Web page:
A quilt is more than a blanket. When something like that is handcrafted and handmade by someone, it carries a story. I have my own set of storied quilts: a smaller one that my sister’s boyfriend had his grandmother make for me and a larger one that the same woman made for me when she learned how much I loved the first. I have never spoken to her, but she did something so kind for me. I sewed her a small bear as a token of my appreciation. The quilts are gifts and a memory that I hold close to my heart, and it is a part of a long history of quilting and handicraft. Mount Allison University students teamed up with the Tantramar Heritage Trust to explore that history.
The event took place on Sunday March 26 in the Anderson Octagonal House at the Boultenhouse Heritage Centre. Called the Heritage Quilt Exhibit, the exhibition showed off several quilts made in the past by members of the community. Each quilt included an information card on where it came from, who made it, and how it was made. Included in the collection was one quilt as old as 1859—made by a woman named Susan Lockheart and passed down from mother to daughter across generations—and one started between 1910 and 1930 and finished as recently as 2004 or 5, which was worked on by two women across time: Jane Dixon and Mary Bowser.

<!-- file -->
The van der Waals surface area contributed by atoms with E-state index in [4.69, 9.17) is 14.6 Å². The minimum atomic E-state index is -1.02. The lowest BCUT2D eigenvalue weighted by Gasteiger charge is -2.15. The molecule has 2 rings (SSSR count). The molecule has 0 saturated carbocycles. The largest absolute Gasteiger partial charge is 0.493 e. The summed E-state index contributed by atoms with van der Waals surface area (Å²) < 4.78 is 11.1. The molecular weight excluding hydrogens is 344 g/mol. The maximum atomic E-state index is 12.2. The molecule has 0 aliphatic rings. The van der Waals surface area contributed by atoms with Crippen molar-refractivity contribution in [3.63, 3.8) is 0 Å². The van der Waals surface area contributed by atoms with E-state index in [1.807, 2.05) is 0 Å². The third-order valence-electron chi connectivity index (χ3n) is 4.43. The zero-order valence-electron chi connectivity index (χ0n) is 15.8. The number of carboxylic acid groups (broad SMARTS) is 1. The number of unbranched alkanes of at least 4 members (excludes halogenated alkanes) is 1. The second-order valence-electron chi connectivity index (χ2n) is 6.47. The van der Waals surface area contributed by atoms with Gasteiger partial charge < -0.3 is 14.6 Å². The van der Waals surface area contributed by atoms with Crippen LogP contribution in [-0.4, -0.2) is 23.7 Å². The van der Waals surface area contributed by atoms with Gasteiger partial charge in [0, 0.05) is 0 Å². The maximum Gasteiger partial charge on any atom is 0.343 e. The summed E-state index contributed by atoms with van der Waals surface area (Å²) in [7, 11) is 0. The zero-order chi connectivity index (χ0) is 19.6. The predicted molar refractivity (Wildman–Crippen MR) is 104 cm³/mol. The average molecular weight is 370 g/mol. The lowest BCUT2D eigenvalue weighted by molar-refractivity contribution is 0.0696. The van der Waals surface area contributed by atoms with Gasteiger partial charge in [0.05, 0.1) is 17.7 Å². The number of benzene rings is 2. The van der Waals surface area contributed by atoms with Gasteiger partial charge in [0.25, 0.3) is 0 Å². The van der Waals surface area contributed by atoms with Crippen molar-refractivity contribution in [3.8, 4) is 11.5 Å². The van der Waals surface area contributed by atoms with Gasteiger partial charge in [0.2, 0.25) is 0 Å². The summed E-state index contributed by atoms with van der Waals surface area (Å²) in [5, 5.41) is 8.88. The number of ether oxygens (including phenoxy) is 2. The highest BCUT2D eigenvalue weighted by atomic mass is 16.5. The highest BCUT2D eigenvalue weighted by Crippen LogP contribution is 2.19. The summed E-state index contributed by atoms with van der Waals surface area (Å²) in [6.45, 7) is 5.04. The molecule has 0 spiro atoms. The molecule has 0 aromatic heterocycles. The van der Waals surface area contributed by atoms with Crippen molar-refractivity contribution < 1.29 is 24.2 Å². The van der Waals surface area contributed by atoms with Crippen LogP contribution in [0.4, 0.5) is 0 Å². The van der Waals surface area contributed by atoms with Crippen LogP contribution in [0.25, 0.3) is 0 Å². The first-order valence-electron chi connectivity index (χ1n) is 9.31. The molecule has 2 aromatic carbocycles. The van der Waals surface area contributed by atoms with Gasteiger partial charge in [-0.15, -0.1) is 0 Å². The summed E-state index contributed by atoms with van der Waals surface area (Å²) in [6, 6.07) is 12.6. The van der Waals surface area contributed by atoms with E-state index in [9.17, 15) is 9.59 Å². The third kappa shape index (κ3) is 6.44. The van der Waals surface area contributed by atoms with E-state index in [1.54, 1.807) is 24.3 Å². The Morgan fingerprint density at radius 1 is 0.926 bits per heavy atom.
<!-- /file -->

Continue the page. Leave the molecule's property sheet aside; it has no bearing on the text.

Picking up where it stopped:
Various signs at the event emphasized the industriousness and sociability of quilting and the handmade nature of various quilts. One particularly noteworthy example is a quilt made as a fundraiser by the Ladies Aid Society of the Sackville Methodist/United Church in 1920 that has the names of donors embroidered on it by hand. There are also the striking examples of love in the quilts, like the one made by Mary Avard for her daughter in 1915, because they were made for someone else. The labour that goes into hand-making a quilt demonstrates great care for the one receiving the gift. Another emphasized category was the quilts made by more than one set of hands, like the one made by the Ladies Aid Society and the one that Jane Dixon and Mary Bowser co-operated on.
According to one of the organizers, a fourth-year history student named Thursday Dvali, the exhibition was created as a project for a community engaged learning course. They said that three of the quilts came from the museum’s collection, while the rest were loaned from the community. The group decided to display quilts because “it kind of reflects the community aspect of [the] course because that was a way that women were able to come together in a time [when] they didn’t really have a lot of activities outside of the home.”